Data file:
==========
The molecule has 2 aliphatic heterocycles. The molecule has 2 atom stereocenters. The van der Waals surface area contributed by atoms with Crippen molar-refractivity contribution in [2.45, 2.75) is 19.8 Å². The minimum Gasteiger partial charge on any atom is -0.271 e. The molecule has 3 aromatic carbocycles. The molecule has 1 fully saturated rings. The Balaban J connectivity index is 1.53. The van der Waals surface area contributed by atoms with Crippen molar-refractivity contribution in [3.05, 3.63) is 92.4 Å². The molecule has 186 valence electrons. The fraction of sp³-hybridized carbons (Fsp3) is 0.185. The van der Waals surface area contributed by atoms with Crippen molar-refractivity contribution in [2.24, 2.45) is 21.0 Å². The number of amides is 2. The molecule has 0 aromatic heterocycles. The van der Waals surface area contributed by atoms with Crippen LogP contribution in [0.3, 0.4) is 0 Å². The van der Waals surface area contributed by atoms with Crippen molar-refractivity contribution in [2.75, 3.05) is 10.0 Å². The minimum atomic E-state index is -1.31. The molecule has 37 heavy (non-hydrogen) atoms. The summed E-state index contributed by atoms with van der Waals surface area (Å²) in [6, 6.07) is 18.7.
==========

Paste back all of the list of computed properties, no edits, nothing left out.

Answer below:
The molecule has 2 aliphatic heterocycles. The molecule has 2 atom stereocenters. The van der Waals surface area contributed by atoms with Crippen molar-refractivity contribution in [2.45, 2.75) is 19.8 Å². The minimum Gasteiger partial charge on any atom is -0.271 e. The molecule has 3 aromatic carbocycles. The molecule has 1 fully saturated rings. The Balaban J connectivity index is 1.53. The van der Waals surface area contributed by atoms with Crippen molar-refractivity contribution in [3.05, 3.63) is 92.4 Å². The molecule has 186 valence electrons. The fraction of sp³-hybridized carbons (Fsp3) is 0.185. The van der Waals surface area contributed by atoms with Crippen molar-refractivity contribution in [2.24, 2.45) is 21.0 Å². The number of amides is 2. The molecule has 0 aromatic heterocycles. The van der Waals surface area contributed by atoms with Crippen LogP contribution in [0.3, 0.4) is 0 Å². The van der Waals surface area contributed by atoms with Crippen molar-refractivity contribution in [2.75, 3.05) is 10.0 Å². The minimum atomic E-state index is -1.31. The molecule has 37 heavy (non-hydrogen) atoms. The summed E-state index contributed by atoms with van der Waals surface area (Å²) in [6, 6.07) is 18.7.